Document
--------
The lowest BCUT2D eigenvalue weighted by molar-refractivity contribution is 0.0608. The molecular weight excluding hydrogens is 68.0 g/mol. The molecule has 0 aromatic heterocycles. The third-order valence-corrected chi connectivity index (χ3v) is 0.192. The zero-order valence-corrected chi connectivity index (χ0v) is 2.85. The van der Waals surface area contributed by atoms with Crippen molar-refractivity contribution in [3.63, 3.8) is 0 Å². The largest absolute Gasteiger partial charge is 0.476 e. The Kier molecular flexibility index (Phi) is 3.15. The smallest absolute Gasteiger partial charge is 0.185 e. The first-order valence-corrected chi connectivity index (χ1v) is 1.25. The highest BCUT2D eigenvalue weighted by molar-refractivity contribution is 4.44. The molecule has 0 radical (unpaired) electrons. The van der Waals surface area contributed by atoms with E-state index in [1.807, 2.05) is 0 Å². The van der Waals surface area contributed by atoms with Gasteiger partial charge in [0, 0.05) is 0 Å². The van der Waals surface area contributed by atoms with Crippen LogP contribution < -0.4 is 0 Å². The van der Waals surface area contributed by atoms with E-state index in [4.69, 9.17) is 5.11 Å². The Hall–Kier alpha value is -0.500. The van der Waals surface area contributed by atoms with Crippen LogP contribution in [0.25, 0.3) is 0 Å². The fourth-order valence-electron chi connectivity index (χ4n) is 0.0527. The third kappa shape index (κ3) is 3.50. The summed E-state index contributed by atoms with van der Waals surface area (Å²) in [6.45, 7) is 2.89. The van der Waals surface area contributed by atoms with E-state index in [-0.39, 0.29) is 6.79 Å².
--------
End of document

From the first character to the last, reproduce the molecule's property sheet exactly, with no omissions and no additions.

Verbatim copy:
The lowest BCUT2D eigenvalue weighted by molar-refractivity contribution is 0.0608. The molecular weight excluding hydrogens is 68.0 g/mol. The molecule has 0 aromatic heterocycles. The third-order valence-corrected chi connectivity index (χ3v) is 0.192. The zero-order valence-corrected chi connectivity index (χ0v) is 2.85. The van der Waals surface area contributed by atoms with Crippen molar-refractivity contribution in [3.63, 3.8) is 0 Å². The largest absolute Gasteiger partial charge is 0.476 e. The Kier molecular flexibility index (Phi) is 3.15. The smallest absolute Gasteiger partial charge is 0.185 e. The first-order valence-corrected chi connectivity index (χ1v) is 1.25. The highest BCUT2D eigenvalue weighted by molar-refractivity contribution is 4.44. The molecule has 0 radical (unpaired) electrons. The van der Waals surface area contributed by atoms with E-state index in [1.807, 2.05) is 0 Å². The van der Waals surface area contributed by atoms with Gasteiger partial charge in [0, 0.05) is 0 Å². The van der Waals surface area contributed by atoms with Crippen LogP contribution < -0.4 is 0 Å². The van der Waals surface area contributed by atoms with E-state index in [4.69, 9.17) is 5.11 Å². The Hall–Kier alpha value is -0.500. The van der Waals surface area contributed by atoms with Crippen LogP contribution in [0.25, 0.3) is 0 Å². The fourth-order valence-electron chi connectivity index (χ4n) is 0.0527. The third kappa shape index (κ3) is 3.50. The summed E-state index contributed by atoms with van der Waals surface area (Å²) in [6.45, 7) is 2.89. The van der Waals surface area contributed by atoms with E-state index in [-0.39, 0.29) is 6.79 Å².